World of Coins

Tokens used for payments => Transport tokens => Ferry, toll road and bridge tokens. => Topic started by: malj1 on June 30, 2014, 12:55:42 AM

Title: S. Portland St. Suspension Bridge Glasgow
Post by: malj1 on June 30, 2014, 12:55:42 AM
This one appeared on eBay but went beyond my price for a scruffy piece.  ;D or perhaps its just a lousy photo?  ???

1853 Pass Token For S. Portland St. Suspension Bridge Glasgow rev. shows a tree with a bell and fish with the legend 'LET GLASGOW FLOURISH'

Seller remarks possibly Silver? it has the appearance of a lead communion token from where I am sitting.

Title: Re: S. Portland St. Suspension Bridge Glasgow
Post by: Figleaf on June 30, 2014, 10:41:48 AM
Not a communion token, but probably a toll bridge token. The text on the upper picture is SOUTH PORTLAND STREET / SUSPENSION BRIDGE. That bridge (http://www.glasgow.gov.uk/index.aspx?articleid=8317) still exists. The tree, bell and herring are elements of the Glasgow city arms, as are the bird and the ribbon.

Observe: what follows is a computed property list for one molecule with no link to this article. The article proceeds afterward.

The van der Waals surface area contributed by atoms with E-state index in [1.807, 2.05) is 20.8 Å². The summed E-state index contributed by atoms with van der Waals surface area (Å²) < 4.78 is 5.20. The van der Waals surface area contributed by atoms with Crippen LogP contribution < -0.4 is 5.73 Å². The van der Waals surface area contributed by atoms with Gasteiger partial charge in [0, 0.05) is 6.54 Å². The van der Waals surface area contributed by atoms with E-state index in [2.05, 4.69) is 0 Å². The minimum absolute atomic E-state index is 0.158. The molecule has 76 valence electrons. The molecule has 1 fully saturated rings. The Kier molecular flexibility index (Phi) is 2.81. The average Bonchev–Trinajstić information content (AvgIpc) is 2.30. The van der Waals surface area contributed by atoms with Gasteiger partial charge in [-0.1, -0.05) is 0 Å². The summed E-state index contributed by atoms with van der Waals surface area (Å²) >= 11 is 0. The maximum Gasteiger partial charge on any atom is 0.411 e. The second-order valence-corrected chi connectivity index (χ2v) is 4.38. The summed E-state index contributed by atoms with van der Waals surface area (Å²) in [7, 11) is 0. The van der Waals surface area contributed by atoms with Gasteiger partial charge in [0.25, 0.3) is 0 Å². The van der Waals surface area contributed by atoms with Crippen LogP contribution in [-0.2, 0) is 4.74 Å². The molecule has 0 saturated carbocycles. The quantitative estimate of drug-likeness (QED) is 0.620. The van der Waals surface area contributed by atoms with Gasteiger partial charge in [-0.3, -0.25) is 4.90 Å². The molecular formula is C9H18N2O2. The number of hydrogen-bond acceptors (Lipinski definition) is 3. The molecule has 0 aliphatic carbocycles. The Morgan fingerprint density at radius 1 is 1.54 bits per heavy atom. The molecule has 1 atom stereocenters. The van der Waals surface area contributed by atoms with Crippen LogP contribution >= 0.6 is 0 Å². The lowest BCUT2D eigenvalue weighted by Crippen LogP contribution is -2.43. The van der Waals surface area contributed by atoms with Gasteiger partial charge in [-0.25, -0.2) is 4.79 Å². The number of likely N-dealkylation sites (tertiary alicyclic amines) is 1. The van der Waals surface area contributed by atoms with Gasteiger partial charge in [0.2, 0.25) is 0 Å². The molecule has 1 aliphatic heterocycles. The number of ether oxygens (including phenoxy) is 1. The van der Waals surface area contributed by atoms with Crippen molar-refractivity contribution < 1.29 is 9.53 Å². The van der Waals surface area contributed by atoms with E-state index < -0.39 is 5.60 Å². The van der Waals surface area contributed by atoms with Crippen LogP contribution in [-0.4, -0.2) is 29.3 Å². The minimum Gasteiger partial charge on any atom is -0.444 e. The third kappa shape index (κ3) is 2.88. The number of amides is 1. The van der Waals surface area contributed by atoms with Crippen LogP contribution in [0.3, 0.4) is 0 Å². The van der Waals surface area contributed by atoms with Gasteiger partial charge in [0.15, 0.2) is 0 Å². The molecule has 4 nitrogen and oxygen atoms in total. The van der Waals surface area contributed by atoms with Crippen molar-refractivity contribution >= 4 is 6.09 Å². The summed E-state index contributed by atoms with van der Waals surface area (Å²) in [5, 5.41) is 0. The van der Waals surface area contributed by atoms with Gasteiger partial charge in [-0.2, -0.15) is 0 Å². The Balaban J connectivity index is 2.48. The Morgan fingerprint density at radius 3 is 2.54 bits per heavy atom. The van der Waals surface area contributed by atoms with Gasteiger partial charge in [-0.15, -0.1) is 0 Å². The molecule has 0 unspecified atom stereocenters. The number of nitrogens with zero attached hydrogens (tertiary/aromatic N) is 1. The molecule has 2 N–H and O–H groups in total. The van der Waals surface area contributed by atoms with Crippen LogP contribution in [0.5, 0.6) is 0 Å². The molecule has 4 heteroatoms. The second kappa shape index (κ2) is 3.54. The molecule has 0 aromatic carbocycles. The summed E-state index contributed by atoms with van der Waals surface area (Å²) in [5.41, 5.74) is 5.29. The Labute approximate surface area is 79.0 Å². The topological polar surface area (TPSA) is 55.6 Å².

Peter

(http://upload.wikimedia.org/wikipedia/commons/4/46/Glasgow_Coat_of_Arms.png)
Title: Re: S. Portland St. Suspension Bridge Glasgow
Post by: malj1 on June 30, 2014, 10:56:36 AM
I intended to convey that it was more of the composition of communion tokens such as lead. [rather than silver]

Kushi lists it as GBR-S 420 RA and describes it as Pewter.

Ronnie Breingan lists it as RB440 and describes it as white-metal oval 23X13mm

[Scottish Transport Tokens]
Title: Re: S. Portland St. Suspension Bridge Glasgow
Post by: Figleaf on June 30, 2014, 11:10:55 AM
In the 1850's, when the bridge was erected, lead was again* widely known to be poisonous (http://en.wikipedia.org/wiki/Franklin%27s_lost_expedition). Therefore, the metal is more likely to be tin, a metal that is soft enough to explain what Malcolm calls its scruffiness. :) Another possibility is zinc, which is somewhat harder.

Peter

* The Romans knew it was, but that knowledge was lost in the Middle Ages.